Microsoft development tools such as Visual Studio and Team Foundation Server now support Git, the open-source distributed version control system for software projects originally built by Linux creator Linus Torvalds.
“We’ve fully integrated Git support into Visual Studio,” a Microsoft representative told me. “From Visual Studio and within the Application Lifecycle Management tool, you’ll be able to access Git projects on any Git server.”
Microsoft announced the surprising news today at ALM Summit, the company’s application lifecycle management conference. Git is a wildly popular way to share projects, move code, collaborate with developers locally and globally, and roll back changes that don’t quite work out the way they were intended.
While millions of developers use Git — including two million on the popular GitHub alone — it hasn’t been quite as friendly a developer tool on Windows as on other platforms, Microsoft said. Git is “virtually synonymous”with distributed source control, Microsoft fellow Brian Harry acknowledged in his keynote this morning announcing the move, and Microsoft, which traditionally has centralized source control, has not had a similar type of distributed version control system.
Above: Brian Harry, Microsoft Fellow
So in a classic if-you-can’t-beat-em-join-em moment, the question that Microsoft asked itself was “Why don’t we just adopt Git?” Harry said.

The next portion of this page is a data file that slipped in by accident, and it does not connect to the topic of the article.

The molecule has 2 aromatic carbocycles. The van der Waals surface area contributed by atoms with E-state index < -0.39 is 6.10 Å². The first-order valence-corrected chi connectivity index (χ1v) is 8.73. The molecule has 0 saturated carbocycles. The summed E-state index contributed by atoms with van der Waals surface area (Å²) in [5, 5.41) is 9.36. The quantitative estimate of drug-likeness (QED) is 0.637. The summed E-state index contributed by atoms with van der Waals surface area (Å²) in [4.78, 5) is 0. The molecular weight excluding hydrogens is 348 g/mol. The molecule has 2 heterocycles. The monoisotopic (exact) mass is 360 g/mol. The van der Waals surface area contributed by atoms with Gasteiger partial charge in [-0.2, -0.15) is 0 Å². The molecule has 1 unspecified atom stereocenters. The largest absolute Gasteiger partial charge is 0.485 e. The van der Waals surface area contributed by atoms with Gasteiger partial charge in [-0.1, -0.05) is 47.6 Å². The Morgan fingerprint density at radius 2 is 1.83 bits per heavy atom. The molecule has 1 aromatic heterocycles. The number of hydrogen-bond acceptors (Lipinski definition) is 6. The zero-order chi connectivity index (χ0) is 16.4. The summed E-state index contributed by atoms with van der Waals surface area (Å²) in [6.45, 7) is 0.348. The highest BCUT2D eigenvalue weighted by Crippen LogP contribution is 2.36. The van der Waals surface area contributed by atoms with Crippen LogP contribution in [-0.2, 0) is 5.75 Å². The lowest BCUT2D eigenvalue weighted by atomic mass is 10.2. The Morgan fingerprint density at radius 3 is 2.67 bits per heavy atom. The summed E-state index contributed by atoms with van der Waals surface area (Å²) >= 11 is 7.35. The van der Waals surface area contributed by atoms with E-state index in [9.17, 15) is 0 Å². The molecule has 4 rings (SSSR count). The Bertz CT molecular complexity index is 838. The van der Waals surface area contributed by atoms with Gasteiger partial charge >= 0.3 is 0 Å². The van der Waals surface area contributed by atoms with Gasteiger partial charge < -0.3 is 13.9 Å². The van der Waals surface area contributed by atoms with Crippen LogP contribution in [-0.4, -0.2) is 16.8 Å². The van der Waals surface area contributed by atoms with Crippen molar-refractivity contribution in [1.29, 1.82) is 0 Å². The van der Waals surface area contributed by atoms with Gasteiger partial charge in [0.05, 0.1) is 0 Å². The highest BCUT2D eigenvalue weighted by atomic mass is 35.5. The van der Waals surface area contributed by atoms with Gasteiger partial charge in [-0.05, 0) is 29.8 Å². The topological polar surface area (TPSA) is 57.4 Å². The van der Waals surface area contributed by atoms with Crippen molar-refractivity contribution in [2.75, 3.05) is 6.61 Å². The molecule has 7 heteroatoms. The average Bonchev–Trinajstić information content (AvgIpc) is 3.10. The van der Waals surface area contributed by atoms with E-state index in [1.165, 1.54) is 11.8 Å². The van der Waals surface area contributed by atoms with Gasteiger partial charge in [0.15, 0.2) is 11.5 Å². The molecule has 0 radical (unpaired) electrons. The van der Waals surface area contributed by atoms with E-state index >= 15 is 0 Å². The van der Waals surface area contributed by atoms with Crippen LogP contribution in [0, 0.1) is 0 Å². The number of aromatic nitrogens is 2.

The new integration is already enabled this morning in Team Foundation Server, Microsoft’s own source control software. And Visual Studio 2012 will soon be able to connect to any Git host, such as TFS, CodePlex, GitHub, and Stash, via a plugin.
One of the things that Microsoft has done over the past few months in preparation for this move is to contribute to the open source codebase. Today, a representative told me, Microsoft has “a number of full-time engineers actively working on and contributing to the lib2git project.”
Microsoft is not simply copying files over to its one source management services, Harry said, although syncing is available. Rather, the integration is native.
“Our hosting of Git is not Microsoft hosting of Git … it’s Git,” Harry added. “This is a fully functioning and compatible Git client.”
While this may be a surprising, even shocking development, it’s been in the making for quite some time, Harry posted on his MSDN blog:
We started talking about having DVCS support for TFS a year or more ago. I even mentioned at the end of this post over a year ago that DVCS was in our future. After a few months of investigation (in the middle of working on TFS 2012), we concluded that adding Git support was the right approach. As I write this, I’m wondering what the reaction among our customers will be but I can say the reaction inside my own team when we first proposed this was quite mixed. There were certainly plenty of people who wanted to “build a better DVCS system” or integrate DVCS workflows into the existing implementation. There were others who were concerned about open source and lack of “control” issues. But, the more we looked at it, the more it looked like the right thing to do.
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